Adaptive Processor Allocation in Packet Processing Systems

R. Kokku, U. Shevade, N. Shah, H. Vin, M. Dahlin

Abstract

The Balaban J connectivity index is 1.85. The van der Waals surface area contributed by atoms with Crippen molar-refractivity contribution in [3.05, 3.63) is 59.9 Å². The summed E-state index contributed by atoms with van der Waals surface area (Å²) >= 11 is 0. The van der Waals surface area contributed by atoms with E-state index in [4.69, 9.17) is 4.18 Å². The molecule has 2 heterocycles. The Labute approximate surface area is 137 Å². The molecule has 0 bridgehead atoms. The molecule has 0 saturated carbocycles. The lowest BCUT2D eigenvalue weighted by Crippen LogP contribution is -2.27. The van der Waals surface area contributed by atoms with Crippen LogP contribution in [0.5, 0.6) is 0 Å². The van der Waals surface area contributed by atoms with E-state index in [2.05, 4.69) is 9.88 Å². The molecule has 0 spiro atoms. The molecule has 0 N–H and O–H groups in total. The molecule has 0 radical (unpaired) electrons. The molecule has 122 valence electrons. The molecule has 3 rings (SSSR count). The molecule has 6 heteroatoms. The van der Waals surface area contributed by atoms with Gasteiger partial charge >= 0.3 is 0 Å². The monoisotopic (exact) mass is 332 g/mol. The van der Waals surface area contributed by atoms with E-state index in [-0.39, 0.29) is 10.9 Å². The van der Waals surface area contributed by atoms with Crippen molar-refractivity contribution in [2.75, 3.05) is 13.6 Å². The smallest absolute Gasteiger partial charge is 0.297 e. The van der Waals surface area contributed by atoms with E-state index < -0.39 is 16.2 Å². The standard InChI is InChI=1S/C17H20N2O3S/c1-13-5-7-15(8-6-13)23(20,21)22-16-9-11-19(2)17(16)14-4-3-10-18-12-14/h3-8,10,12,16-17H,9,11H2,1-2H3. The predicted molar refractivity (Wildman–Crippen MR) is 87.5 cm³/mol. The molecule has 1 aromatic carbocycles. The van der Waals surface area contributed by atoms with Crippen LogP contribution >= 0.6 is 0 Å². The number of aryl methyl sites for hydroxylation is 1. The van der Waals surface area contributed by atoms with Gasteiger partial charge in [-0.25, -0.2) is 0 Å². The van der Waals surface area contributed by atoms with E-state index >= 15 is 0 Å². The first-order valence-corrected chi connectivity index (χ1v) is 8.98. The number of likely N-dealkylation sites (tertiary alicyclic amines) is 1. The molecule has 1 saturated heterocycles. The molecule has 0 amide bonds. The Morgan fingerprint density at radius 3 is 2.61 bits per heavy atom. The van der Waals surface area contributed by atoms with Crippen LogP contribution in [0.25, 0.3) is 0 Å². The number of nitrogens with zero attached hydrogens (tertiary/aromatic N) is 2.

The functionality of packet processing applications is often partitioned into pipeline stages; these stages are allocated a subset of the multiple processors available in a packet processing system. The workload, and hence the processing requirement, for each pipeline stage fluctuates over time. Adapting processor allocations to pipeline stages at run-time can improve robustness of the system to traffic fluctuations, can reduce processor provisioning requirement of the system, and can conserve energy. In this paper, we present an on-line algorithm for adapting processor allocations while ensuring that the additional delay suffered by packets as a result of adaptation is deterministically bounded. The resulting Processor Allocation Algorithm (PAL) is simple, but it allocates only as many processors to stages as needed to meet packet delay guarantees, accounts for system reconfiguration overheads, and copes with the unpredictability of packet arrival patterns. A key contribution of PAL is its generality; it captures the adaptation opportunities in the system as a finite state automaton (FSA); the methodology for constructing the FSA can be applied to a variety of application requirements and system configurations. We demonstrate that for a set of trace workloads PAL can reduce processor provisioning level by 30-50%, reduce energy consumption by 60-70% while increasing the average packet processing delay by less than 150Ás. We describe our prototype implementation for Intel's IXP2400-based packet processing system.

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